Definition of latter in English:

latter

adjective

  • 1Occurring or situated nearer to the end of something than to the beginning:

    ‘the latter half of 1989’
    ‘heart disease dogged his latter years’
    • ‘The freight and passenger traffic is greater in the latter part of the week than at the beginning of the week.’
    • ‘The company was initially keen to establish export markets, a policy which has paid off in the latter half of this century.’
    • ‘In the latter stages of cooking add water chestnuts, small corns, green beans and a tin of coconut milk.’
    • ‘Indeed, if you do not, I would suggest that most of the latter half of the book would be unrelenting in its dullness.’
    • ‘The Haldiram saga was also well mapped, but I did nod off towards the latter half.’
    • ‘My mother is in the latter stages of pregnancy and her health is extremely weak.’
    • ‘Good fishing reported in the latter half of the week with good hatches of olives and mayflies all over the lake.’
    • ‘In the latter half of the 1990s there has been some waning of political focus on the issue of immigration.’
    • ‘The latter half of my previous letter, will in part, explain why.’
    • ‘Well, Quine was probably the most important theorist of knowledge of the latter half of the twentieth century.’
    • ‘Joining in the programme in the latter half, she will talk about her career, her father and her music.’
    • ‘Somehow, I managed to get away with only posting on here almost once a month for the latter half of the year.’
    • ‘The real significance was the difference in tone and style between the beginning of his speech and the latter half.’
    • ‘Had he missed the goal that point would have been very important in the latter stages of the game.’
    • ‘Violent times for the poor reigned in the latter half of the last century and into the beginning of this one.’
    • ‘Asparagus was not grown on a large scale in N. America until the latter half of the 19th century.’
    • ‘In the latter half of the 1840s, Britain was plunged into deep depression.’
    • ‘So we did eat quite well, like when we were on the latter half of the tour.’
    • ‘The latter half of the book - on the necessity and the nature of missions - is heavier going.’
    • ‘You spent the first half of the week recalling the previous weekend and the latter half wishing the week forward to the next.’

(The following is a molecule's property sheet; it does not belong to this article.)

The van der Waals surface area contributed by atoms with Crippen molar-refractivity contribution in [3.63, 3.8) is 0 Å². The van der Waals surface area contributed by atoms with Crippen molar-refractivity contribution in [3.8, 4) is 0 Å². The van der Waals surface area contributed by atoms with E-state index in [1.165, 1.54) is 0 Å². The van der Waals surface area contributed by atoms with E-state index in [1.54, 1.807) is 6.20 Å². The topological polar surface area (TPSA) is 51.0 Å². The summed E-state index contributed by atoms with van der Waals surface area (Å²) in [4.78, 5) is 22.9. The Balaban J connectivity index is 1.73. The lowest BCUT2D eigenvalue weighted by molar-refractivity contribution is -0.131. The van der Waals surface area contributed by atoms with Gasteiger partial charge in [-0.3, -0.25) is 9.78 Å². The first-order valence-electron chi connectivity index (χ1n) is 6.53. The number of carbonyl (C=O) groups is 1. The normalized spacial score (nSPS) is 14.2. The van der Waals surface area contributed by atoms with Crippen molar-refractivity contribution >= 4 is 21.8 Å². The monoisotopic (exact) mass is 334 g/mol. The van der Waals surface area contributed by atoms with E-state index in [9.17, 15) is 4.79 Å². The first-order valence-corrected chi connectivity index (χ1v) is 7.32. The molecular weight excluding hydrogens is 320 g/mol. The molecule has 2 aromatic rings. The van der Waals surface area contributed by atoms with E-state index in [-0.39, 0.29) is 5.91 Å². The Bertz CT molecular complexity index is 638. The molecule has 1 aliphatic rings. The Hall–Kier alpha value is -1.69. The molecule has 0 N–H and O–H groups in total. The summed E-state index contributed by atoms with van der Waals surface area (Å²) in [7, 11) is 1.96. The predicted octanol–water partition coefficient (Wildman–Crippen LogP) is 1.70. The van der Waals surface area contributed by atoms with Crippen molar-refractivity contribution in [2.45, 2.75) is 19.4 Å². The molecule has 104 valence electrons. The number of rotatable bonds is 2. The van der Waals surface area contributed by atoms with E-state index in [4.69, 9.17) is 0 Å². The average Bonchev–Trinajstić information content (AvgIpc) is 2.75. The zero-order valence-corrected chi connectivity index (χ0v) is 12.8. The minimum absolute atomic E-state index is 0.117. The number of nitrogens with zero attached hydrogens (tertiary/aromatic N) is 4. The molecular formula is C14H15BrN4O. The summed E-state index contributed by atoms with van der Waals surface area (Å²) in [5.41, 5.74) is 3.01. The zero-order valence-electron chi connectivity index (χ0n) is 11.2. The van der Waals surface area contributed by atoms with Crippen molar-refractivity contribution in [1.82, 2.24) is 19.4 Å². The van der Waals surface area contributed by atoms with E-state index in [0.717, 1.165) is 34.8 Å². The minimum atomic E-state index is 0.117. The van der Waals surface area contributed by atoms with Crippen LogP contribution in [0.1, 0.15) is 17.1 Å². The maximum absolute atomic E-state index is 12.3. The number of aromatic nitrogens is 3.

later, hindmost, closing, end, concluding, final
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    1. 1.1 Recent:
      ‘the project has had low cash flows in latter years’
      • ‘The latter event came closest to threatening the singer's customary composure.’
      latest, most recent, modern
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  • 2the latterDenoting the second or second mentioned of two people or things:

    ‘the Russians could advance into either Germany or Austria—they chose the latter option’
    [as noun] ‘the President appoints the Prime Minister and, on the latter's advice, the rest of the government’
    • ‘If anything, the emphasis has shifted progressively from the latter to the former.’
    • ‘On the whole, I think that this campaign tends toward the latter at the expense of the former.’
    • ‘We are still clinging tenaciously to the latter at the expense of the former.’
    • ‘I mention the latter because of what we both saw under a tree some distance from us.’
    • ‘To be or not to be - I'm rubbish at the former, and the latter isn't an option.’
    • ‘I took the latter option, and less than a month later found myself a new job with my current employer.’
    • ‘In football, the latter part of the equation does not seem to apply.’
    • ‘Nevertheless, it is to the latter that we will turn, and to which the second half of this chapter will be devoted.’
    • ‘A lucky shot from the second assassin finally killed the ambassador as the latter ran off.’
    • ‘If you were honest, you probably identified more with the latter option in each case.’
    • ‘The latter in turn, blamed the shoppers who barged in without paying heed to instructions.’
    • ‘At present, I would say the balance of possibilities is tending towards the latter option.’
    • ‘Of course, the 1979 constitution subordinated the latter to the former.’
    • ‘If dealer does the latter, a second round of bidding occurs in which eldest hand has the right to name the trump suit.’
    • ‘Oddly enough, I find the latter to be a more important bit of news.’
    last-mentioned, second-mentioned, second of the two, second, last, later
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Usage

It is not considered good writing style to use latter to refer to more than two things. For an explanation, see former

Origin

Old English lætra ‘slower’, comparative of læt (see late).

Pronunciation:

latter

/ˈlatə/